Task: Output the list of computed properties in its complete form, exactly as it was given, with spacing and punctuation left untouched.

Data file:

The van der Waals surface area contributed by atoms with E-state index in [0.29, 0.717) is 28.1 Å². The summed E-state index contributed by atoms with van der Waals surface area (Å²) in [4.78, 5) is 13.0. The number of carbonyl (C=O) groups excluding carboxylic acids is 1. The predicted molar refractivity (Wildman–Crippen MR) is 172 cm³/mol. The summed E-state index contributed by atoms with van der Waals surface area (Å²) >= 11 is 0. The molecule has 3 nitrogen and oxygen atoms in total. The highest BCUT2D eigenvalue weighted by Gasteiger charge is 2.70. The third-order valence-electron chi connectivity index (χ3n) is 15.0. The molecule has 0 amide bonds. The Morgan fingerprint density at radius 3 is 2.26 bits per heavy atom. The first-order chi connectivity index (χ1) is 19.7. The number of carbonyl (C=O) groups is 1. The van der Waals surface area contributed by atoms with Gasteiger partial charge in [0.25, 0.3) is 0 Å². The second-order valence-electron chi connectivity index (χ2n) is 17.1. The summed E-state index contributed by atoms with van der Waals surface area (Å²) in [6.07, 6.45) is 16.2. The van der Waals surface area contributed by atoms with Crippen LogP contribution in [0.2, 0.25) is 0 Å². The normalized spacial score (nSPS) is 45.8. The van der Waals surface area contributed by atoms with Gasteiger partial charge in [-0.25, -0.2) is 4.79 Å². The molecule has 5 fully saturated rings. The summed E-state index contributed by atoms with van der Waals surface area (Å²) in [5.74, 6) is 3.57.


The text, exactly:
The van der Waals surface area contributed by atoms with E-state index in [0.29, 0.717) is 28.1 Å². The summed E-state index contributed by atoms with van der Waals surface area (Å²) in [4.78, 5) is 13.0. The number of carbonyl (C=O) groups excluding carboxylic acids is 1. The predicted molar refractivity (Wildman–Crippen MR) is 172 cm³/mol. The summed E-state index contributed by atoms with van der Waals surface area (Å²) >= 11 is 0. The molecule has 3 nitrogen and oxygen atoms in total. The highest BCUT2D eigenvalue weighted by Gasteiger charge is 2.70. The third-order valence-electron chi connectivity index (χ3n) is 15.0. The molecule has 0 amide bonds. The Morgan fingerprint density at radius 3 is 2.26 bits per heavy atom. The first-order chi connectivity index (χ1) is 19.7. The number of carbonyl (C=O) groups is 1. The van der Waals surface area contributed by atoms with Gasteiger partial charge in [0.25, 0.3) is 0 Å². The second-order valence-electron chi connectivity index (χ2n) is 17.1. The summed E-state index contributed by atoms with van der Waals surface area (Å²) in [6.07, 6.45) is 16.2. The van der Waals surface area contributed by atoms with Crippen LogP contribution in [0.2, 0.25) is 0 Å². The normalized spacial score (nSPS) is 45.8. The van der Waals surface area contributed by atoms with Gasteiger partial charge in [-0.25, -0.2) is 4.79 Å². The molecule has 5 fully saturated rings. The summed E-state index contributed by atoms with van der Waals surface area (Å²) in [5.74, 6) is 3.57.